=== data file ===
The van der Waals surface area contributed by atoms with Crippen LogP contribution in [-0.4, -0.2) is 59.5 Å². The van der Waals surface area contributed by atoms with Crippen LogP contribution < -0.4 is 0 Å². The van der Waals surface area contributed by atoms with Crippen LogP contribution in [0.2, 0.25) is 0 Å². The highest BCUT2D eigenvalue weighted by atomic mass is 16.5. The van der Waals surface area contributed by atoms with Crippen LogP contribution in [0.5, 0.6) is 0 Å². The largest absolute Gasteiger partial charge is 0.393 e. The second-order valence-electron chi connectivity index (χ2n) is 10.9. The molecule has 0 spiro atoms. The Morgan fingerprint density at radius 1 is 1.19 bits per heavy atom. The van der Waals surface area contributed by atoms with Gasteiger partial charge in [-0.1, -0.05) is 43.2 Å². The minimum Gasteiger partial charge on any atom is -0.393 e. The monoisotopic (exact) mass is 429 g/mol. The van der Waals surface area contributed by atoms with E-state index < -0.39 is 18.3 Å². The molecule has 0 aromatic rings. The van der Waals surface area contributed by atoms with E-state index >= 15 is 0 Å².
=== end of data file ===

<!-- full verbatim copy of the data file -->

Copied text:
The van der Waals surface area contributed by atoms with Crippen LogP contribution in [-0.4, -0.2) is 59.5 Å². The van der Waals surface area contributed by atoms with Crippen LogP contribution < -0.4 is 0 Å². The van der Waals surface area contributed by atoms with Crippen LogP contribution in [0.2, 0.25) is 0 Å². The highest BCUT2D eigenvalue weighted by atomic mass is 16.5. The van der Waals surface area contributed by atoms with Crippen LogP contribution in [0.5, 0.6) is 0 Å². The largest absolute Gasteiger partial charge is 0.393 e. The second-order valence-electron chi connectivity index (χ2n) is 10.9. The molecule has 0 spiro atoms. The Morgan fingerprint density at radius 1 is 1.19 bits per heavy atom. The van der Waals surface area contributed by atoms with Gasteiger partial charge in [-0.1, -0.05) is 43.2 Å². The minimum Gasteiger partial charge on any atom is -0.393 e. The monoisotopic (exact) mass is 429 g/mol. The van der Waals surface area contributed by atoms with E-state index < -0.39 is 18.3 Å². The molecule has 0 aromatic rings. The van der Waals surface area contributed by atoms with E-state index >= 15 is 0 Å².